Faculty members who want to participate in the grant program must submit an essay about proposed reforms to an existing course by the end of January. A cohort of 15 to 20 faculty members, selected to start in spring 2022, will meet for trainings and workshops and present their strategies for redesigning their courses at the beginning and end of the grant program.

The goals of the incentive program are to identify and develop “actionable frameworks” and “critical curriculum review questions and protocols” for crafting courses aligned with social justice, as well as a conducive course “culture and climate,” according to an email signed by Tom Nenon, the university’s provost and executive vice president for academic affairs, and Karen Weddle-West, vice president for student academic success and director of diversity initiatives. The aim is also to develop scalable “models for curriculum self-assessment, program planning and continuous learning.”

Katherine S. Cho, assistant professor of student affairs and higher education at Miami University of Ohio, said colleges and universities often offer incentives to faculty members to update their curricula, which she believes is important to “help offset the labor” of faculty members.

Extra funds enable faculty members to devote time to making classes “more relevant to current context and current issues and on top of that really think about issues of who does not feel included in the syllabus,” said Cho, who studies critical social justice and institutional accountability.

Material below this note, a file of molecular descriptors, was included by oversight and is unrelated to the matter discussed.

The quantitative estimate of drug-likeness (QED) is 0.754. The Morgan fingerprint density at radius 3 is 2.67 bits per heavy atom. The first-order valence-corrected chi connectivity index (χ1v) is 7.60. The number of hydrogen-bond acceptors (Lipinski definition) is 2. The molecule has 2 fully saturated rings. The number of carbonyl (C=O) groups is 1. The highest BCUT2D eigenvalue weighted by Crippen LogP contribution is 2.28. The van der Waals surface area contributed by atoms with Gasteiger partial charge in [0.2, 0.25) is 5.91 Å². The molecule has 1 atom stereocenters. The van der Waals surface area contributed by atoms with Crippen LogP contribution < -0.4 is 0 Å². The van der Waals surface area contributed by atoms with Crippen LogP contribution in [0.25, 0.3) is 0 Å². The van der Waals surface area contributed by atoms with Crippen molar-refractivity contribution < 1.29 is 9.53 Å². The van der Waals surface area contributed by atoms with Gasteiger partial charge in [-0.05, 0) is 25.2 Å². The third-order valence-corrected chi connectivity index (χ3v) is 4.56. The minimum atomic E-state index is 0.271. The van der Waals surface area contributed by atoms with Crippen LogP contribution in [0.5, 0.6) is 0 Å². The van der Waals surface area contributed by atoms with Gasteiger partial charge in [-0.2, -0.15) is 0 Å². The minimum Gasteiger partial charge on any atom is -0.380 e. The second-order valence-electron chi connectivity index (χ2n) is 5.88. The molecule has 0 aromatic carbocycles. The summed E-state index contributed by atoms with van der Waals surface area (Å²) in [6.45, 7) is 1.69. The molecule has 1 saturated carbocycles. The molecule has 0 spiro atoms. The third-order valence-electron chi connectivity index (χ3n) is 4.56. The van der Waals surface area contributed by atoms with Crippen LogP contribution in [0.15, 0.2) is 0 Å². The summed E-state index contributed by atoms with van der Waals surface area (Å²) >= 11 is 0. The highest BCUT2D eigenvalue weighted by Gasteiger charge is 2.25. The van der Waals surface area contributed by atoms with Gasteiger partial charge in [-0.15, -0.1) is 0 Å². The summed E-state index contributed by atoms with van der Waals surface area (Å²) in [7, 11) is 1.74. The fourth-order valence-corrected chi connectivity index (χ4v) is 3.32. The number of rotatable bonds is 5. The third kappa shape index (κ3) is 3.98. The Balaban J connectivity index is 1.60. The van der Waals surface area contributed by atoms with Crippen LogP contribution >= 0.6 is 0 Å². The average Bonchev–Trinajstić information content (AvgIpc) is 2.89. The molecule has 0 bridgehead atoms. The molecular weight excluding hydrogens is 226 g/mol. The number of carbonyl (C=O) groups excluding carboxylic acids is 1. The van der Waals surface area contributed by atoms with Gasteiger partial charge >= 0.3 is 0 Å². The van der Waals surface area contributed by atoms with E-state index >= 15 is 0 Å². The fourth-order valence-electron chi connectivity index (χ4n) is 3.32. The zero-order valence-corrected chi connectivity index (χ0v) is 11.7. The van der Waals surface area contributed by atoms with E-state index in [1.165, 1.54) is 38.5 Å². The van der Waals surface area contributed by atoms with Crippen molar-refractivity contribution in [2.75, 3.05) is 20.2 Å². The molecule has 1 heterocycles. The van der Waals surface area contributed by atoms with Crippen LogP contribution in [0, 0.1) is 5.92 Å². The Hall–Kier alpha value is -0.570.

She noted that diversifying curricula is also a tool universities use to try to improve retention rates for students of color.

“Retention is very much tied to sense of belonging, which is tied to being, like, ‘Well, do I see myself in the syllabus?’” she said.

Akil Houston, an associate professor of African American studies at Ohio University who coauthored a guide to antiracist pedagogy, said he isn’t surprised by the backlash to the incentive program. He pointed to the rash of recent legal attempts across the country to control how educators discuss race with their students, including two bills introduced in Ohio last May that restrict how the role of racism in U.S. history can be taught in public K-12 classrooms.

Pushback on initiatives to incorporate social justice into teaching is “very common and very much expected,” Houston said. “We’re in a space where we are being pushed by some state legislatures not to talk about the past in meaningful ways.”

A Tennessee law adopted in May penalizes public K-12 schools and districts that teach certain concepts related to race, including that “an individual, by virtue of the individual’s race or sex, is inherently privileged, racist, sexist, or oppressive, whether consciously or subconsciously” and “this state or the United States is fundamentally or irredeemably racist or sexist,” Chalkbeat Tennessee reported. However, the law does not apply to higher ed institutions.

Houston said the push to limit teaching about race is a reaction to the widespread national protests that followed the killings of Floyd and Taylor in 2020. But he said that such backlash isn’t new and noted that colleges and universities faced similar criticisms as far back as the 1960s, when institutions started to introduce ethnic studies courses and programs.

“During the heyday, the beginnings of African American studies, people argued it was pseudohistory, and it was really emotional,” he said. “I think every time a certain demographic in our society says, ‘Things are not right. We need to shift the way we think and the way we prioritize what we value,’ there are a number of people who say, ‘Absolutely … let’s do this,’ and there’s another group of people that says, ‘No, you thinking that is un-American.’”